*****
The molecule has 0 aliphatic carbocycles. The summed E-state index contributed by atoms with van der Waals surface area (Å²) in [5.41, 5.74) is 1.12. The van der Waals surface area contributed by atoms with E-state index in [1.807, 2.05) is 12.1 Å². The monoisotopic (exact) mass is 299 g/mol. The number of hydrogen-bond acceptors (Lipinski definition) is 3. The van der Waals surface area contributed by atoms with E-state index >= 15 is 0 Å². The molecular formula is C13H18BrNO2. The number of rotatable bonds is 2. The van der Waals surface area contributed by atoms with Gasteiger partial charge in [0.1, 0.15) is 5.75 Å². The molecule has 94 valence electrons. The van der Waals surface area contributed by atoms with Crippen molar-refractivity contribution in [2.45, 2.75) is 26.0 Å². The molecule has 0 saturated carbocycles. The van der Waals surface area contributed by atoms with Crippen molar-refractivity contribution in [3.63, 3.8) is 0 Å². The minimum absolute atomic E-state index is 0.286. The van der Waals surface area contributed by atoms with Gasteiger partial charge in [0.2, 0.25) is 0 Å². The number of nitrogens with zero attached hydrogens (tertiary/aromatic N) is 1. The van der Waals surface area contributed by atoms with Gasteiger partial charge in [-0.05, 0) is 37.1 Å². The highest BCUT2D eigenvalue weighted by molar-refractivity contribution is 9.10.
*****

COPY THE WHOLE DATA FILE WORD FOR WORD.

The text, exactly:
The molecule has 0 aliphatic carbocycles. The summed E-state index contributed by atoms with van der Waals surface area (Å²) in [5.41, 5.74) is 1.12. The van der Waals surface area contributed by atoms with E-state index in [1.807, 2.05) is 12.1 Å². The monoisotopic (exact) mass is 299 g/mol. The number of hydrogen-bond acceptors (Lipinski definition) is 3. The van der Waals surface area contributed by atoms with E-state index >= 15 is 0 Å². The molecular formula is C13H18BrNO2. The number of rotatable bonds is 2. The van der Waals surface area contributed by atoms with Gasteiger partial charge in [0.1, 0.15) is 5.75 Å². The molecule has 94 valence electrons. The van der Waals surface area contributed by atoms with Crippen molar-refractivity contribution in [2.45, 2.75) is 26.0 Å². The molecule has 0 saturated carbocycles. The van der Waals surface area contributed by atoms with Crippen molar-refractivity contribution in [3.63, 3.8) is 0 Å². The minimum absolute atomic E-state index is 0.286. The van der Waals surface area contributed by atoms with Gasteiger partial charge in [0.2, 0.25) is 0 Å². The number of nitrogens with zero attached hydrogens (tertiary/aromatic N) is 1. The van der Waals surface area contributed by atoms with Gasteiger partial charge in [-0.05, 0) is 37.1 Å². The highest BCUT2D eigenvalue weighted by molar-refractivity contribution is 9.10.